Case Study: Ratchet Lock

Process: Conventional Powder Metallurgy

Material: FN-0405-130HT

Density: 7.0 g/cm3

Apparent Hardness: 7.0 g/cm3

Secondary Operations: Drilling and Tapping

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End Use and Function

This award-winning component is a ratcheting lock, which is part of the locking mechanism in an adjustable office chair. When the arm of the chair is moved up or down, this part is released and then locked into place. This PM part has a stem and square base with a gear feature on the bottom. The part is threaded all the way through the stem and square base until the gear feature starts.


A 2019 Award of Distinction Winner in the Hardware/Appliances category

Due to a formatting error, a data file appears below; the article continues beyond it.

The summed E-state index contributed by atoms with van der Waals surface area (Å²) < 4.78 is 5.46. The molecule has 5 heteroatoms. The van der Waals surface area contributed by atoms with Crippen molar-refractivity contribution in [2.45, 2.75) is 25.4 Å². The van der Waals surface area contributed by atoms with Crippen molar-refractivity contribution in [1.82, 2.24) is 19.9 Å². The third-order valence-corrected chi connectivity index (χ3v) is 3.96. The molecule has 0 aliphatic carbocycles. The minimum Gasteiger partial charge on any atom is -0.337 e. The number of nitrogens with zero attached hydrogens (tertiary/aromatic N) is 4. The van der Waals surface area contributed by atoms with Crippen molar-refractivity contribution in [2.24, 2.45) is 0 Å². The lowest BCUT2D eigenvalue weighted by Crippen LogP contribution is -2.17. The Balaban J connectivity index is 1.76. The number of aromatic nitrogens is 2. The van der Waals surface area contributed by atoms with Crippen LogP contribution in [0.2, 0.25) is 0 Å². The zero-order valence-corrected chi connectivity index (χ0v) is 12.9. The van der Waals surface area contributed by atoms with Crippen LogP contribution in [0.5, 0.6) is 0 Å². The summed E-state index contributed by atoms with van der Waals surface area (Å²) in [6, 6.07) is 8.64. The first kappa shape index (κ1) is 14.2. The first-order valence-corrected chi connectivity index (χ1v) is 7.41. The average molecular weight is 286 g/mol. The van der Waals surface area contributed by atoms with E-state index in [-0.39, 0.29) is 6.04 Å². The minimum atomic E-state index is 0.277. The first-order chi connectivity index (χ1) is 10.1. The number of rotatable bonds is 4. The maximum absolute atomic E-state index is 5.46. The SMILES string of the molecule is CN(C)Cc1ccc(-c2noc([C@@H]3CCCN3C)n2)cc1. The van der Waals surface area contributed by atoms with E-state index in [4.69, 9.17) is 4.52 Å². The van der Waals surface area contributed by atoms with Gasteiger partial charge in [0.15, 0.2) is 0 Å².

The ratcheting lock is made from FN-0405-130HT, a unique blend of iron-nickel-steel, and has a typical density of 7.0 g/cm3. The component has a microindentation hardness equivalent to 55 HRC and an apparent hardness of 19 HRC. The material has a final hardness of 42 HRC. Multi-level punches are used for compaction of the radii so that the gear can be formed in the die. Unique fixturing is needed during sintering so that the part can meet the tolerances required for the post-sintering, drilling, and tapping operation.



By maximizing material utilization using conventional powder metallurgy, the customer was able to reduce costs and increase profits. Fabricating with PM allowed the part to have the strength requirements needed without using a fully machined component for high-volume manufacturing. The customer designed this component with PM from the start with the expertise of a PM component fabricator. By maximizing materials utilization using the PM process the customer was able to reduce costs and increase profits.

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